From Essentials of Emergency Medicine NYC 2017, Reuben Strayer explains how the pulse ox might be the most useful bit of tech in the ED. Pearls: The pulse ox waveform is an excellent indicator of mechanical heart rate and peripheral perfusion. For patients breathing room air, pulse oximetry can be used to monitor for hypoventilation. Nail polish has minimal impact on the accuracy of pulse oximetry. If you are unable to get a good pulse ox waveform by adjusting or repositioning the probe, be concerned that the patient is poorly perfused. “The respiratory rate is the most vital of the vital signs.” Experienced doctors look at a patient who seems well, but understands that they’re not truly well, because they subconsciously notice tachypnea. Subconsciously is the only way to notice tachypnea, because respiratory rate is often not measured accurately. Since we don’t always have access to reliable respiratory rate, Strayer’s go-to vital sign is the oxygen saturation. “Reusable pulse oximeter probes are gross.” One study found that even when these probes are cleaned by standard procedure, ⅔ had bacteria cultured from them. Strayer recommends using single use probes in your department. Wilkins MC. Residual bacterial contamination on reusable pulse oximetry
sensors. Respir Care. 1993 Nov;38(11):1155-60. PubMed PMID: 10145923. Data is conflicting about the effect of nail polish on pulse oximetry readings, but overall it is felt that the impact is minimal. Earlier data suggested that nail polish decreased sat readings by 2-10%, but more recent studies found minimal effect. If it seems that the waveform is affected by nail polish, you can remedy the situation by turning the probe 90 degrees, so it goes sideways through the finger. Yamamoto LG, et al. Nail polish does not significantly affect pulse oximetry measurements in mildly hypoxic subjects. Respir Care. 2008 Nov;53(11):1470-4. PubMed PMID: 18957149. As long as a patient is breathing room air, pulse ox can monitor ventilation and function as a hypoventilation alarm. Significantly hypercapnic patients saturate less than 95% when they’re breathing room air. So if you need to monitor a patient for hypoventilation, such as due to intoxication or procedural sedation, the pulse ox will do a great job of telling you if the patient is still breathing. If you need to give supplemental oxygen, then use capnography to monitor respirations. The pulse oximeter does so much more than provide oxygen saturation. It provides the photoplethysmogram (PPG) which is a waveform that tells you the “mechanical” heart rate. While telemetry gives the electrical heart rate, what really matters to your organs is the mechanical rate. This can be especially helpful during transvenous or transcutaneous pacing. When you have reliable tracing, the pulse ox heart rate is more reliable than the telemetry heart rate. The pulse ox can measure the peripheral perfusion index which is a more sensitive and earlier indicator of hypoperfusion than blood pressure. This is a numerical value which indicates the strength of the pulsations read by the pulse oximeter. It is based on the amplitude of the pulse ox waveform and expressed as a number between 1 (low) and 10 (high). The perfusion index dips before the stroke volume drops and long before the heart rate rises. Many monitors will report the perfusion index in tiny print after the word PERF. Lima AP, Beelen P, Bakker J. Use of a peripheral perfusion index derived from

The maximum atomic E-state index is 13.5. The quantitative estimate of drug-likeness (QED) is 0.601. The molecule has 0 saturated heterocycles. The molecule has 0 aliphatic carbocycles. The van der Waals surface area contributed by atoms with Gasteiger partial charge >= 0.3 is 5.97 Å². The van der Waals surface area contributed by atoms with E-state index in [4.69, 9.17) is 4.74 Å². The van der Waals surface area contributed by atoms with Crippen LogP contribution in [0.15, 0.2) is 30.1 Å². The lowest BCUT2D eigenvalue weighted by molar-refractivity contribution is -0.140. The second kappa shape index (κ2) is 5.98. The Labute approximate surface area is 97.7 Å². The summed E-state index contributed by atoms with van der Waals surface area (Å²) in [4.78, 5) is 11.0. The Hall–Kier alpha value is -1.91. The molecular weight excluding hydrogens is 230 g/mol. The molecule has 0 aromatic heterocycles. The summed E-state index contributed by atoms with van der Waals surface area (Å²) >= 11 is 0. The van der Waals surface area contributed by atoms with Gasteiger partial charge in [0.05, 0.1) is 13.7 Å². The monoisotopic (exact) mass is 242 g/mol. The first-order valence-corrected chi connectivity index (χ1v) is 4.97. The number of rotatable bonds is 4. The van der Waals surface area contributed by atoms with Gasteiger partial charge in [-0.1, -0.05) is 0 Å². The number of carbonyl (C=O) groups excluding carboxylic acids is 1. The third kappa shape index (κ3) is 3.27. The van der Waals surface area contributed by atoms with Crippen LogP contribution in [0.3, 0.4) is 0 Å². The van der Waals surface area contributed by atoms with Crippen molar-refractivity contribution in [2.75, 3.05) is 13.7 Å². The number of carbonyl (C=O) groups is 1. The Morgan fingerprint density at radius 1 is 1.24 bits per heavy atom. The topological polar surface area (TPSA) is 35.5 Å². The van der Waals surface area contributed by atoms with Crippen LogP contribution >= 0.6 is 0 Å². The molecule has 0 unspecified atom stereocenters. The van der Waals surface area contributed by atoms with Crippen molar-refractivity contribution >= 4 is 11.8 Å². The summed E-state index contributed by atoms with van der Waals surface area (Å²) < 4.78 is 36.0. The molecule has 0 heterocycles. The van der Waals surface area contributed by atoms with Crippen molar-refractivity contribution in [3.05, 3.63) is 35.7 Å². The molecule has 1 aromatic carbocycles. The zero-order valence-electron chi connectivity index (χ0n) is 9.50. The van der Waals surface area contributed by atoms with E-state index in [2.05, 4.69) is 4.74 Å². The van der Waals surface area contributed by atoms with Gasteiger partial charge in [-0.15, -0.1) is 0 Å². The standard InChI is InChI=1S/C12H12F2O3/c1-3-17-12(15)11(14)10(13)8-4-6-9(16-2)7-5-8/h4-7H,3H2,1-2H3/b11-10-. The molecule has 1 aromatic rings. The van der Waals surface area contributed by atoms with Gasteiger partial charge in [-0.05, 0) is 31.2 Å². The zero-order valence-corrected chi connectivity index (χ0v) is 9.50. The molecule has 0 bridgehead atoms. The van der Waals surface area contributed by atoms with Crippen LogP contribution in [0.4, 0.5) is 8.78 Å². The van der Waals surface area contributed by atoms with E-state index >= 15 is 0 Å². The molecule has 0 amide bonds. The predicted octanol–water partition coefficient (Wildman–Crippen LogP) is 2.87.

the pulse oximetry signal as a noninvasive indicator of perfusion. Crit Care Med.
2002 Jun;30(6):1210-3. PubMed PMID: 12072670. van Genderen ME, et al. Peripheral perfusion index as an early predictor for central hypovolemia in awake healthy volunteers. Anesth Analg. 2013 Feb;116(2):351-6. PubMed PMID: 23302972. What if you don’t have a reliable pulse ox tracing? Most of the time this is because the probe is poorly positioned, the patient is moving too much, or there’s a lot of ambient light. If you’ve corrected for these problems and you still don’t have a good tracing, you should be concerned that the patient is poorly perfused. One study of 20,000 anesthesia cases showed that pulse ox failure was directly related to worsening physical status. Moller JT, et al. Randomized evaluation of pulse oximetry in 20,802 patients: I. Design, demography, pulse oximetry failure rate, and overall complication rate. Anesthesiology. 1993 Mar;78(3):436-44. PubMed PMID: 8457044. How does the pulse ox measure oxygen saturation and what is the best way to position the oximeter probe on the finger? One side of the pulse ox puts emits visible (red) light and infrared light. On the other side is the detector. The percent oxygen saturation is calculated based on the different way in which oxyhemoglobin absorbs visible and infrared light compared with deoxyhemoglobin. The pulse ox measures carboxyhemoglobin as if it were oxyhemoglobin, giving a falsely elevated pulse ox reading for a victim of carbon monoxide poisoning. The best spot for a peripheral pulse ox is a place with a lot of capillaries and arterioles, like the fingertips, earlobes, nose, or forehead. Functionally, it doesn’t seem to matter whether the emitter is on the dorsum, volar aspect, or even side of the finger. For convenience sake, most find it ergonomically superior to have the cord and emitter on the dorsum of the finger. Mannheimer PD. The light-tissue interaction of pulse oximetry. Anesth Analg.
2007 Dec;105(6 Suppl):S10-7. Review. PubMed PMID: 18048891 Vegfors M, Lennmarken C. Carboxyhaemoglobinaemia and pulse oximetry. Br J
Anaesth. 1991 May;66(5):625-6. PubMed PMID: 2031826 DeMeulenaere, Susan. "Pulse oximetry: uses and limitations." The Journal for Nurse Practitioners 3.5 (2007): 312-317. Link. Chan ED, et al. Pulse oximetry: understanding its basic principles
facilitates appreciation of its limitations. Respir Med. 2013 Jun;107(6):789-99.